I'm pretty sure on your Flickr page you can specify that your permission must be granted before images can be used. If you don't want your images to be used elsewhere, you should probably not upload them to Flickr. Or at the very least, they should be watermarked so that whoever wants to use them must obtain a clean version.

It seems like this publication was produced by youth, who probably consider copyright to be a minor deterrent to publishing their intended work.

Not intended as legal advice.



cwebster
Registered: Oct 03, 2005
Total Posts: 3425
Country: United States

Here's Flikr's Copyright and IP policy, including instructions about how to deal with infringement

http://info.yahoo.com/copyright/us/details.html

If you did not register the photo with the US Copyright office, you cannot collect damages beyond actual ones, which seem pretty minimal here. You will probably spend more money pursuing this with an attorney than you can possibly recover.

Ask the kid to take the PDF down, and let it go at that.

<Chas>



E-Vener
Registered: Jun 18, 2009
Total Posts: 4260
Country: United States

a) Register your copyrights right now.

b) get a copy of "Photographer's Survival Manual: A Legal Guide for Artists in the Digital Age" by Edward C. Greenburg, J.D. and Jack Reznick ihttp://www.amazon.com/Photographers-Survival-Manual-Artists-Photography/dp/1600594204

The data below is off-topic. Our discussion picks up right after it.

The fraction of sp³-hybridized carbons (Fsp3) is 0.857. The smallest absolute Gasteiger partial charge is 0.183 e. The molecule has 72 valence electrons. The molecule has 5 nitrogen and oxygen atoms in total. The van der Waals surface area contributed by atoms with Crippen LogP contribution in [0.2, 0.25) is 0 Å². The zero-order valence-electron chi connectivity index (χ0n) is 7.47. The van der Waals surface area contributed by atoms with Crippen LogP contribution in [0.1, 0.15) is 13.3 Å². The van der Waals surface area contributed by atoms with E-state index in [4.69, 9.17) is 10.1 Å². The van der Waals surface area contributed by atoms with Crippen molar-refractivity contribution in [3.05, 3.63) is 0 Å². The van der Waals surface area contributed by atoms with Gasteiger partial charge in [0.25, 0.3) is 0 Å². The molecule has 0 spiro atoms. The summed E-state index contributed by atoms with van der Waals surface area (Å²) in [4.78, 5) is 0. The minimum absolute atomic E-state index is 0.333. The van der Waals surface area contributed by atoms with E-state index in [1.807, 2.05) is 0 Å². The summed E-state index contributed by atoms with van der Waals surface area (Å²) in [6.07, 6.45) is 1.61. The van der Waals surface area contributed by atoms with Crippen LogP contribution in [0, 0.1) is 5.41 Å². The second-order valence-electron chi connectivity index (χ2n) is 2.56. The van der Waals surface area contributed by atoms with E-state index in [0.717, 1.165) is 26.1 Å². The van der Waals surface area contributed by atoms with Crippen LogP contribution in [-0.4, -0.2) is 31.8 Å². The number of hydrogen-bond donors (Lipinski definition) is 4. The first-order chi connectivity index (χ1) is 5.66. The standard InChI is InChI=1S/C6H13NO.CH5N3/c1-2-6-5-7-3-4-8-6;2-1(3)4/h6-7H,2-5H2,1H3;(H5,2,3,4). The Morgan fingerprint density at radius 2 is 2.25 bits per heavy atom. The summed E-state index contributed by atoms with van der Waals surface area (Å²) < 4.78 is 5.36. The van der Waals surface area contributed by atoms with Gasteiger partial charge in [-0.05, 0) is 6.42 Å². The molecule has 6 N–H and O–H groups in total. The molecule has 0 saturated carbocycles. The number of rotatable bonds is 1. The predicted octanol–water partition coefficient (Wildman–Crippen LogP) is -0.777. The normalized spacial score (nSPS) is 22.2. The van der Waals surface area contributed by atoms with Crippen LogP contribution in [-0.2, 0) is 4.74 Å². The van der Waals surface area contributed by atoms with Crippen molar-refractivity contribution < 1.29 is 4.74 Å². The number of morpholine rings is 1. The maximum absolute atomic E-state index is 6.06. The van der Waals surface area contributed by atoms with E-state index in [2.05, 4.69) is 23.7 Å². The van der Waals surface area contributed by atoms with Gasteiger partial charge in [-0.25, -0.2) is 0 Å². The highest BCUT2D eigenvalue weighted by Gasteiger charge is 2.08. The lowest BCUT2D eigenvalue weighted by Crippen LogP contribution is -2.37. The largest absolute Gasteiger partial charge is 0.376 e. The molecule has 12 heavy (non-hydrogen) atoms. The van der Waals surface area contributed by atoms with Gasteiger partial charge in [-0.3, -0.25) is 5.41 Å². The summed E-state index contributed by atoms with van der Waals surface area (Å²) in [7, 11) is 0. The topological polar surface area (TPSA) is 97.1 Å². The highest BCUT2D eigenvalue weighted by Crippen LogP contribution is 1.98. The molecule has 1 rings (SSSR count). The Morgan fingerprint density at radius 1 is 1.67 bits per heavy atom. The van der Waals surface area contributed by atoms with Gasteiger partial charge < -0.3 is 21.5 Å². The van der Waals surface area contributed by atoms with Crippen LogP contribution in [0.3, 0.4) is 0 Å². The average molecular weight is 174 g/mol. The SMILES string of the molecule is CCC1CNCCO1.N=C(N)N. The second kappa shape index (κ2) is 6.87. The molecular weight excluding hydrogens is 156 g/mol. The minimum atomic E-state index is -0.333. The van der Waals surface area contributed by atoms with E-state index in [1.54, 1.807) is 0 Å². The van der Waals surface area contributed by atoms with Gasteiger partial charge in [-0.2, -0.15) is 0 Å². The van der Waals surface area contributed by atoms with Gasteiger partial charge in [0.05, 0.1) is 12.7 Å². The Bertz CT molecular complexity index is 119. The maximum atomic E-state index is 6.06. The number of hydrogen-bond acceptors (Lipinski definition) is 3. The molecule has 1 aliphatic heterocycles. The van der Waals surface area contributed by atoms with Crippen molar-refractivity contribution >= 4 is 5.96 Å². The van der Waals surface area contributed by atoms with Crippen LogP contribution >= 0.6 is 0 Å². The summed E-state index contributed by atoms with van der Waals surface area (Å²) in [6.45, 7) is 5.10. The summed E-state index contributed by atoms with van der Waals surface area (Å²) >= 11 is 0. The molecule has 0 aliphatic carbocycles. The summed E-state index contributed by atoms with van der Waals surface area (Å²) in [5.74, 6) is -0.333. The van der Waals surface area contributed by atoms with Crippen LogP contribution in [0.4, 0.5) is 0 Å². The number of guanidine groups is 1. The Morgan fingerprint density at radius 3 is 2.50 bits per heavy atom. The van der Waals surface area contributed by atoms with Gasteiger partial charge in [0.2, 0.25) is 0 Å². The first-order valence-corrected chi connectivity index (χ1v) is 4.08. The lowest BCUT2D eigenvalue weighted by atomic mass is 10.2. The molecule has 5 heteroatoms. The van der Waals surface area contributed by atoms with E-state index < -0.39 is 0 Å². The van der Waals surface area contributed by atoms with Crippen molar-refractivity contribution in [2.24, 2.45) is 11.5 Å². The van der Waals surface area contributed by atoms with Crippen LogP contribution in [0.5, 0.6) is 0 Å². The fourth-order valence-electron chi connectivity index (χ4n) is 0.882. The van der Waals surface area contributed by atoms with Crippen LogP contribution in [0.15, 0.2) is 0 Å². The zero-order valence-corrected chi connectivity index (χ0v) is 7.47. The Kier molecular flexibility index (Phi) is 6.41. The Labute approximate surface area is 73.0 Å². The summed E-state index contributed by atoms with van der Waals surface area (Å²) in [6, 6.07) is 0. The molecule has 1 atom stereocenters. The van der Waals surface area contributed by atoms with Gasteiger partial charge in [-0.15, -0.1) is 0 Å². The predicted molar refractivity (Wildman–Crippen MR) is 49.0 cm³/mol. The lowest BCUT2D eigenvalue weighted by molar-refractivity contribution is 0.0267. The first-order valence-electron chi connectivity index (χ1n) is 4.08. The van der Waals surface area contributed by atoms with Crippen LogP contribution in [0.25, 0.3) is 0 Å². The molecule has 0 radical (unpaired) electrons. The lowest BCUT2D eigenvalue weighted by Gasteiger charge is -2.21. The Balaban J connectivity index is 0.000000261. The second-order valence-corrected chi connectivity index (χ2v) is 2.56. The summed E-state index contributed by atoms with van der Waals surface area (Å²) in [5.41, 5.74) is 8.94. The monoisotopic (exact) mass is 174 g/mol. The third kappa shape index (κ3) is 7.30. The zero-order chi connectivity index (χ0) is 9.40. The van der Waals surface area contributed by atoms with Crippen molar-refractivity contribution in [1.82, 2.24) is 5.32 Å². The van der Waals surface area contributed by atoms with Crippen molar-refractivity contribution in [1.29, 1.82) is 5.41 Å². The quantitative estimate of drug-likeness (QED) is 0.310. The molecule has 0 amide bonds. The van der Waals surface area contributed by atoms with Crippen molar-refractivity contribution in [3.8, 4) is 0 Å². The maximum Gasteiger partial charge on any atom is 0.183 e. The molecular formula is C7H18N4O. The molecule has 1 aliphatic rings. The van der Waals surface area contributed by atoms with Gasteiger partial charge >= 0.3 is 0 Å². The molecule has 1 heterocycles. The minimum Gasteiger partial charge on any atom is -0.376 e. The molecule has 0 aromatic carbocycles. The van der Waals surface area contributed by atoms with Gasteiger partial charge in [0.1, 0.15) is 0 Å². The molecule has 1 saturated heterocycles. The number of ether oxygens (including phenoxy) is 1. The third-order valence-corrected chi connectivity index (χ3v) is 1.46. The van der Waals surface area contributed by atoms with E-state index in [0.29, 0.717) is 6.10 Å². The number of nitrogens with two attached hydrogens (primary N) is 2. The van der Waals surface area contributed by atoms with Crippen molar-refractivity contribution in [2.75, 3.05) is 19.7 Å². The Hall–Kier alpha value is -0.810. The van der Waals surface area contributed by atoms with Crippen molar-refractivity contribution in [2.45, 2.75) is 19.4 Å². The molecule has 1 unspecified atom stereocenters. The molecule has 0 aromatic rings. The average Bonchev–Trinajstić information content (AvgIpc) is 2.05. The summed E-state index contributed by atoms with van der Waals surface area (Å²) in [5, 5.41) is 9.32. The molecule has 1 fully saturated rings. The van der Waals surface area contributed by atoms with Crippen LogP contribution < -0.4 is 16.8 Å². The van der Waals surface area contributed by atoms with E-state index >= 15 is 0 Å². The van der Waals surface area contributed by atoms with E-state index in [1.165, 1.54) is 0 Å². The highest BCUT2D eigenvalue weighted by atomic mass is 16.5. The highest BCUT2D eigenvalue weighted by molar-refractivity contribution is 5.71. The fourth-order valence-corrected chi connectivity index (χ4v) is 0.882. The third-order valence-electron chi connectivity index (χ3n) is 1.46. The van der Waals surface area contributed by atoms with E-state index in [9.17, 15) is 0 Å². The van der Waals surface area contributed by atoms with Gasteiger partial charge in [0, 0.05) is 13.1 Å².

c) Call Ed Greenburg.

One of the cases discussed in "Photographer's Survival Manual: A Legal Guide for Artists in the Digital Age" specifically addresses a case where a photo was lifted from a flickr.com gallery.



Osai
Registered: Feb 22, 2005
Total Posts: 1527
Country: United States

cwebster wrote:
Here's Flikr's Copyright and IP policy, including instructions about how to deal with infringement

http://info.yahoo.com/copyright/us/details.html

If you did not register the photo with the US Copyright office, you cannot collect damages beyond actual ones, which seem pretty minimal here. You will probably spend more money pursuing this with an attorney than you can possibly recover.

Ask the kid to take the PDF down, and let it go at that.

<Chas>


You are allowed up to 90 days after publication to register your images.



wsmeyer
Registered: Mar 30, 2010
Total Posts: 108
Country: United States

I'd be pissed too. The fact that it is a publication "by youth - for youth" makes it even worse. What exactly are they teaching these youth about copyright laws? I wonder what they think of businesses that treat environmental laws with the same respect?

I'd start by demanding to know the extent of the distribution of the magazine, and a copy of their written policy on acquiring permission for third party material that is given to contributors and editors.

It's also here:

http://www.unep.org/pdf/Tunza_8.1_Eng.pdf

William.



TT1000
Registered: Sep 16, 2007